When you add in an additional inbound allow rule, we will make changes to both your firewall and routing rules. Note that in Public mode, we will not apply rules associated with a peered VPC and in Private mode, we will not apply public internet rules.

Follow these instructions to allow in an IP address range:

  1. Log in to the mLab management portal
  2. Navigate to the MongoDB deployment that you want to configure
  3. Click the “Networking” tab
  4. Click the “Add IP rule(s)” button
  5. Select a Network
  6. Enter the IP address range, expressed as an IPv4 CIDR block and optionally, a description for the rule
  7. Click the “Add” button

We allow a max of 25 CIDR block rules. This is a hard limit which cannot be changed.

Managing network access modes

You can choose between three different network access modes for your deployments in a Private Environment: Public, Private (Dual Access), and Private. To switch between network access modes:

  1. Log in to the mLab management portal
  2. Navigate to the MongoDB deployment that you want to configure
  3. Click the “Networking” tab

Network access modes determine:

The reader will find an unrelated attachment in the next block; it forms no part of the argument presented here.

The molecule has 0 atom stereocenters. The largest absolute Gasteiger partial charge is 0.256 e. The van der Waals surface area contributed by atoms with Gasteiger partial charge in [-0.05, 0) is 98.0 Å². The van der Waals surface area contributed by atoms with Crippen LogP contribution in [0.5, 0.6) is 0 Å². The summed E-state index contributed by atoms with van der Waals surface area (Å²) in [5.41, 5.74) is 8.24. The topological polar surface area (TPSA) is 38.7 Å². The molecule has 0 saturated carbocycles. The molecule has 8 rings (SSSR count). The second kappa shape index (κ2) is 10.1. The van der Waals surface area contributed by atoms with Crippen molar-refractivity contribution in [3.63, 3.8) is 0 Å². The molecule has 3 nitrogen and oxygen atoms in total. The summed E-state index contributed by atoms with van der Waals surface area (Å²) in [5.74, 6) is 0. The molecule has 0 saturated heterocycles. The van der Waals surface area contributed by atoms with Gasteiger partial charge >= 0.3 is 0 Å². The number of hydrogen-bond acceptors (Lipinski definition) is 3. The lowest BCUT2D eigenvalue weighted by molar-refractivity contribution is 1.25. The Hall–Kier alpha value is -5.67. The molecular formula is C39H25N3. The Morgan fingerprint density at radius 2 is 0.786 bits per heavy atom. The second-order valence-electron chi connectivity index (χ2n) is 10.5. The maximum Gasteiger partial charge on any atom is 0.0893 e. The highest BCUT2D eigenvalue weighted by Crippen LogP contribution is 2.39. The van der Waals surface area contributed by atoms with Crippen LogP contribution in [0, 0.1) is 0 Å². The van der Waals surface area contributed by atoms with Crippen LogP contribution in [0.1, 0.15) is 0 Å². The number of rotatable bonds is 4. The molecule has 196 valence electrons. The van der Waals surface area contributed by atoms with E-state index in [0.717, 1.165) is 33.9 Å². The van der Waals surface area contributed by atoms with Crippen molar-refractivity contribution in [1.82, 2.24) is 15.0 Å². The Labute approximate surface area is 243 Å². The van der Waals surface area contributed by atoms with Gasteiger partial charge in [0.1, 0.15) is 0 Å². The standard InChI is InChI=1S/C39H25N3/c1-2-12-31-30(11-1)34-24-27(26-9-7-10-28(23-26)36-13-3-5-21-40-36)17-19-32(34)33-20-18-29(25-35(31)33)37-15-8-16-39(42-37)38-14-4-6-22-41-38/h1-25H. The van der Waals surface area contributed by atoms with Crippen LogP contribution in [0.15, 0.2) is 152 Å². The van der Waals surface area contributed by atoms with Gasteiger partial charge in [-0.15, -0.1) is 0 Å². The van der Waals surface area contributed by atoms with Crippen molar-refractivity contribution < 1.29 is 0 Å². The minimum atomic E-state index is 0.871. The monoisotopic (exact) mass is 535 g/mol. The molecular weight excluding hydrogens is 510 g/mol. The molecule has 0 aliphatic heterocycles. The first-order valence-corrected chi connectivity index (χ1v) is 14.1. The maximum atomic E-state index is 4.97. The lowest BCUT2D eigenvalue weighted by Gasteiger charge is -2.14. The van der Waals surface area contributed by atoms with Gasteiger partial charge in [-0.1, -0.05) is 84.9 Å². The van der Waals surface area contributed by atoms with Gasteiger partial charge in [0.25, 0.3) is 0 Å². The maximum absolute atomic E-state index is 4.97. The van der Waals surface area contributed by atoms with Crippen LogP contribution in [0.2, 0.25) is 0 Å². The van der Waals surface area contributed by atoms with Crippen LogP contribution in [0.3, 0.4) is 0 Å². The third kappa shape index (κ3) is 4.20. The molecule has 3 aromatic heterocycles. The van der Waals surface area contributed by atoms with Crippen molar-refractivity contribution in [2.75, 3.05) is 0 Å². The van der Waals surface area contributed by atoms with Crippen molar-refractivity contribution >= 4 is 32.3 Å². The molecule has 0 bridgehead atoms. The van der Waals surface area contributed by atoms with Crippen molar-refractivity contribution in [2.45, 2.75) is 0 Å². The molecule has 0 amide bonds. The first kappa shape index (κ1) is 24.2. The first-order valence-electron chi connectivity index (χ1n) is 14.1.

Public mode

In the Public network access mode, traffic to a deployment via the standard MongoDB connection string URI that we publish is routed via the deployment’s public IP addresses.

Note that this mode also allows you to access the deployment via its private IP addresses. Before switching from Public to Private (Dual Access) mode, you should test connecting to your deployment via private IPs.

Test Private IP access from your VPC before leaving Public mode

From a machine in your VPC, confirm that you can connect to your deployment by appending “-internal” to the leading part of the DNS address. This address is mapped to the private IP address that the deployment’s addresses will be remapped to use when switching to Private mode.

For example, you could test access by connecting via the mongo shell to one of the nodes in your deployment. In this example, the address in your connection string is “ds012345-a0.mlab.com:12345” but you would test the “-internal” version of this address: